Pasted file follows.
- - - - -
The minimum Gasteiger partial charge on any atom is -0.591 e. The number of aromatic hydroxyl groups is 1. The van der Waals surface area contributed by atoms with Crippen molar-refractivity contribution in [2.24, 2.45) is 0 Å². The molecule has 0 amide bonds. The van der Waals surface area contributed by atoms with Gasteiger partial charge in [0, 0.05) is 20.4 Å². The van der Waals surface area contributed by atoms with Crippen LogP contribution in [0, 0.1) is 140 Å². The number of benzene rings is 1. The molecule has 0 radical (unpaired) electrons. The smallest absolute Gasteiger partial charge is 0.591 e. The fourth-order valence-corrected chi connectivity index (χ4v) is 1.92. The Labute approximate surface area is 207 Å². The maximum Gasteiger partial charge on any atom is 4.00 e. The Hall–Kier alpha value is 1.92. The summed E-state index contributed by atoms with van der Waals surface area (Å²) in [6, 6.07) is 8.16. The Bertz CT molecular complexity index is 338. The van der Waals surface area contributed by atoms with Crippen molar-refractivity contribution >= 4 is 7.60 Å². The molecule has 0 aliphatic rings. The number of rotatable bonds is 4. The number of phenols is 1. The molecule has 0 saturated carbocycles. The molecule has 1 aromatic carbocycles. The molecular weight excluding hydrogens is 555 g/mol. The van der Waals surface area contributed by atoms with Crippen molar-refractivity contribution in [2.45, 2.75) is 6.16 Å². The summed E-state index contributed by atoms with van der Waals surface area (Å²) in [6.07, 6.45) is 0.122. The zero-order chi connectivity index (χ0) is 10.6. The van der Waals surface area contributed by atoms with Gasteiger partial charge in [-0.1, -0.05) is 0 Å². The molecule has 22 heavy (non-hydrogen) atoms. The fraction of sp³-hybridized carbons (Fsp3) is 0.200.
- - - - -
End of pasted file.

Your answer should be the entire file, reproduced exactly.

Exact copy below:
The minimum Gasteiger partial charge on any atom is -0.591 e. The number of aromatic hydroxyl groups is 1. The van der Waals surface area contributed by atoms with Crippen molar-refractivity contribution in [2.24, 2.45) is 0 Å². The molecule has 0 amide bonds. The van der Waals surface area contributed by atoms with Gasteiger partial charge in [0, 0.05) is 20.4 Å². The van der Waals surface area contributed by atoms with Crippen LogP contribution in [0, 0.1) is 140 Å². The number of benzene rings is 1. The molecule has 0 radical (unpaired) electrons. The smallest absolute Gasteiger partial charge is 0.591 e. The fourth-order valence-corrected chi connectivity index (χ4v) is 1.92. The Labute approximate surface area is 207 Å². The maximum Gasteiger partial charge on any atom is 4.00 e. The Hall–Kier alpha value is 1.92. The summed E-state index contributed by atoms with van der Waals surface area (Å²) in [6, 6.07) is 8.16. The Bertz CT molecular complexity index is 338. The van der Waals surface area contributed by atoms with Crippen molar-refractivity contribution >= 4 is 7.60 Å². The molecule has 0 aliphatic rings. The number of rotatable bonds is 4. The number of phenols is 1. The molecule has 0 saturated carbocycles. The molecule has 1 aromatic carbocycles. The molecular weight excluding hydrogens is 555 g/mol. The van der Waals surface area contributed by atoms with Crippen molar-refractivity contribution in [2.45, 2.75) is 6.16 Å². The summed E-state index contributed by atoms with van der Waals surface area (Å²) in [6.07, 6.45) is 0.122. The zero-order chi connectivity index (χ0) is 10.6. The van der Waals surface area contributed by atoms with Gasteiger partial charge in [-0.1, -0.05) is 0 Å². The molecule has 22 heavy (non-hydrogen) atoms. The fraction of sp³-hybridized carbons (Fsp3) is 0.200.